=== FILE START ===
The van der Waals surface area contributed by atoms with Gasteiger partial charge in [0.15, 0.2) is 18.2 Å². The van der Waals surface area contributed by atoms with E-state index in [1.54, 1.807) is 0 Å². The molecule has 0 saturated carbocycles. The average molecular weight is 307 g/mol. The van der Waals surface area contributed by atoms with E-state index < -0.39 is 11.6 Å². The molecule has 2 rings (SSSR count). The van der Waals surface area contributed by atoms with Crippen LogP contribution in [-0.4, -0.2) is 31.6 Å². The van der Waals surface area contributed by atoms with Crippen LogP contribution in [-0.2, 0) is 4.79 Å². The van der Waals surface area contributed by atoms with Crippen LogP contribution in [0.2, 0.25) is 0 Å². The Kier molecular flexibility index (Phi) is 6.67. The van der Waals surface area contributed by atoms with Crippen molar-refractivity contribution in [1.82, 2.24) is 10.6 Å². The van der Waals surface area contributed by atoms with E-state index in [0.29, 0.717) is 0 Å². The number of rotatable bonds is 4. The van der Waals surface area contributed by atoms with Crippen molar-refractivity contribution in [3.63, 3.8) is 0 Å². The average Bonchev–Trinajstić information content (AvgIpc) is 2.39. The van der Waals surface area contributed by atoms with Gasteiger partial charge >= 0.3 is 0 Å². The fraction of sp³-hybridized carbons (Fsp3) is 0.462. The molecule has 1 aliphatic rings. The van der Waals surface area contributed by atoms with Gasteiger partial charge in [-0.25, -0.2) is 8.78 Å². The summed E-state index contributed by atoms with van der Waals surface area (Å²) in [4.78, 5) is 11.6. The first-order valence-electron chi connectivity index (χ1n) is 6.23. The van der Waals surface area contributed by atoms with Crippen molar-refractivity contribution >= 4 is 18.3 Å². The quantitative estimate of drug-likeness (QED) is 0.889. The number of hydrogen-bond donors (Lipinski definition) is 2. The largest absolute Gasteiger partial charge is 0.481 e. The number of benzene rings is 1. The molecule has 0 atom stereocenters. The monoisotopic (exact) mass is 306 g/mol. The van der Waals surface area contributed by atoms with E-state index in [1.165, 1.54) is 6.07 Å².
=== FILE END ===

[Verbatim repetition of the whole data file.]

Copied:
The van der Waals surface area contributed by atoms with Gasteiger partial charge in [0.15, 0.2) is 18.2 Å². The van der Waals surface area contributed by atoms with E-state index in [1.54, 1.807) is 0 Å². The molecule has 0 saturated carbocycles. The average molecular weight is 307 g/mol. The van der Waals surface area contributed by atoms with E-state index < -0.39 is 11.6 Å². The molecule has 2 rings (SSSR count). The van der Waals surface area contributed by atoms with Crippen LogP contribution in [-0.4, -0.2) is 31.6 Å². The van der Waals surface area contributed by atoms with Crippen LogP contribution in [-0.2, 0) is 4.79 Å². The van der Waals surface area contributed by atoms with Crippen LogP contribution in [0.2, 0.25) is 0 Å². The Kier molecular flexibility index (Phi) is 6.67. The van der Waals surface area contributed by atoms with Crippen molar-refractivity contribution in [1.82, 2.24) is 10.6 Å². The van der Waals surface area contributed by atoms with E-state index in [0.29, 0.717) is 0 Å². The number of rotatable bonds is 4. The van der Waals surface area contributed by atoms with Crippen molar-refractivity contribution in [3.63, 3.8) is 0 Å². The average Bonchev–Trinajstić information content (AvgIpc) is 2.39. The van der Waals surface area contributed by atoms with Gasteiger partial charge >= 0.3 is 0 Å². The fraction of sp³-hybridized carbons (Fsp3) is 0.462. The molecule has 1 aliphatic rings. The van der Waals surface area contributed by atoms with Gasteiger partial charge in [-0.25, -0.2) is 8.78 Å². The summed E-state index contributed by atoms with van der Waals surface area (Å²) in [4.78, 5) is 11.6. The first-order valence-electron chi connectivity index (χ1n) is 6.23. The van der Waals surface area contributed by atoms with Crippen molar-refractivity contribution >= 4 is 18.3 Å². The quantitative estimate of drug-likeness (QED) is 0.889. The number of hydrogen-bond donors (Lipinski definition) is 2. The largest absolute Gasteiger partial charge is 0.481 e. The number of benzene rings is 1. The molecule has 0 atom stereocenters. The monoisotopic (exact) mass is 306 g/mol. The van der Waals surface area contributed by atoms with E-state index in [1.165, 1.54) is 6.07 Å².